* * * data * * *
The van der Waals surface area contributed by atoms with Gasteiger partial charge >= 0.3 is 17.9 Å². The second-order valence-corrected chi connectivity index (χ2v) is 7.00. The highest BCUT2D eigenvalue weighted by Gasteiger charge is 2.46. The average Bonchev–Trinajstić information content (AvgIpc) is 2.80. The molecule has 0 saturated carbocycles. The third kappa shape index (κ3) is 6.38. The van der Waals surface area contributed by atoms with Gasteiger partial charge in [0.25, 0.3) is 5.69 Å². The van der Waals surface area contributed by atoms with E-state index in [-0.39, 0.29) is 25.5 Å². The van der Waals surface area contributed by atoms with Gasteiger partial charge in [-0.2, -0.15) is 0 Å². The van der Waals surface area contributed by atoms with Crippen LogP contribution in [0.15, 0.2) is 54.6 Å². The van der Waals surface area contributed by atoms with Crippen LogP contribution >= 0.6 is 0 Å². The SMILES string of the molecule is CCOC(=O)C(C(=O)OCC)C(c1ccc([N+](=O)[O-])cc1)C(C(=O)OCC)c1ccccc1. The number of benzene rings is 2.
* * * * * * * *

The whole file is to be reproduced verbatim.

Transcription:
The van der Waals surface area contributed by atoms with Gasteiger partial charge >= 0.3 is 17.9 Å². The second-order valence-corrected chi connectivity index (χ2v) is 7.00. The highest BCUT2D eigenvalue weighted by Gasteiger charge is 2.46. The average Bonchev–Trinajstić information content (AvgIpc) is 2.80. The molecule has 0 saturated carbocycles. The third kappa shape index (κ3) is 6.38. The van der Waals surface area contributed by atoms with Gasteiger partial charge in [0.25, 0.3) is 5.69 Å². The van der Waals surface area contributed by atoms with E-state index in [-0.39, 0.29) is 25.5 Å². The van der Waals surface area contributed by atoms with Gasteiger partial charge in [-0.2, -0.15) is 0 Å². The van der Waals surface area contributed by atoms with Crippen LogP contribution in [0.15, 0.2) is 54.6 Å². The van der Waals surface area contributed by atoms with Crippen LogP contribution >= 0.6 is 0 Å². The SMILES string of the molecule is CCOC(=O)C(C(=O)OCC)C(c1ccc([N+](=O)[O-])cc1)C(C(=O)OCC)c1ccccc1. The number of benzene rings is 2.